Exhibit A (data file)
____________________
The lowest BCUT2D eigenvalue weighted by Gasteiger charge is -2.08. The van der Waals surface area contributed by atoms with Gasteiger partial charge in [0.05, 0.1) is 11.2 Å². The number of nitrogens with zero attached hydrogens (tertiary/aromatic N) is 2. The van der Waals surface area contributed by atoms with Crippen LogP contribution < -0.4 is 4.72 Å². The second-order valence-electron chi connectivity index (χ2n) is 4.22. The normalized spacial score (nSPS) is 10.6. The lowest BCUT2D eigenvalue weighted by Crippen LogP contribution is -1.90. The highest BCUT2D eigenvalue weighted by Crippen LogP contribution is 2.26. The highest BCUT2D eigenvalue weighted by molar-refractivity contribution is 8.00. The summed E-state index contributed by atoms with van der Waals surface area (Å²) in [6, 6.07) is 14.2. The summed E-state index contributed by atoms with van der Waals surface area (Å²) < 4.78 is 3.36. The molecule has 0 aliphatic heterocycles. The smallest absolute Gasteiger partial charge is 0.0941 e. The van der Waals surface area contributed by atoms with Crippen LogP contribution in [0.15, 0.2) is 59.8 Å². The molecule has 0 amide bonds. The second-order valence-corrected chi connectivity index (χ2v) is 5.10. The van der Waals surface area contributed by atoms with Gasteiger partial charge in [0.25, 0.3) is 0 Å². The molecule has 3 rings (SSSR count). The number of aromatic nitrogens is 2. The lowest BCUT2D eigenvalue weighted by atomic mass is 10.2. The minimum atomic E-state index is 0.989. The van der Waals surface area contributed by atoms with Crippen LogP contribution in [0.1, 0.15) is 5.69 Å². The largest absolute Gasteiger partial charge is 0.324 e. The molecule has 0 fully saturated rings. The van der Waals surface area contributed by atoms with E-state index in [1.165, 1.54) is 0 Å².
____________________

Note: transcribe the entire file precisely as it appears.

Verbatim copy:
The lowest BCUT2D eigenvalue weighted by Gasteiger charge is -2.08. The van der Waals surface area contributed by atoms with Gasteiger partial charge in [0.05, 0.1) is 11.2 Å². The number of nitrogens with zero attached hydrogens (tertiary/aromatic N) is 2. The van der Waals surface area contributed by atoms with Crippen LogP contribution < -0.4 is 4.72 Å². The second-order valence-electron chi connectivity index (χ2n) is 4.22. The normalized spacial score (nSPS) is 10.6. The lowest BCUT2D eigenvalue weighted by Crippen LogP contribution is -1.90. The highest BCUT2D eigenvalue weighted by Crippen LogP contribution is 2.26. The highest BCUT2D eigenvalue weighted by molar-refractivity contribution is 8.00. The summed E-state index contributed by atoms with van der Waals surface area (Å²) in [6, 6.07) is 14.2. The summed E-state index contributed by atoms with van der Waals surface area (Å²) < 4.78 is 3.36. The molecule has 0 aliphatic heterocycles. The smallest absolute Gasteiger partial charge is 0.0941 e. The van der Waals surface area contributed by atoms with Crippen LogP contribution in [0.15, 0.2) is 59.8 Å². The molecule has 0 amide bonds. The second-order valence-corrected chi connectivity index (χ2v) is 5.10. The van der Waals surface area contributed by atoms with Gasteiger partial charge in [0.25, 0.3) is 0 Å². The molecule has 3 rings (SSSR count). The number of aromatic nitrogens is 2. The lowest BCUT2D eigenvalue weighted by atomic mass is 10.2. The minimum atomic E-state index is 0.989. The van der Waals surface area contributed by atoms with Crippen LogP contribution in [0.1, 0.15) is 5.69 Å². The largest absolute Gasteiger partial charge is 0.324 e. The molecule has 0 fully saturated rings. The van der Waals surface area contributed by atoms with E-state index in [1.165, 1.54) is 0 Å².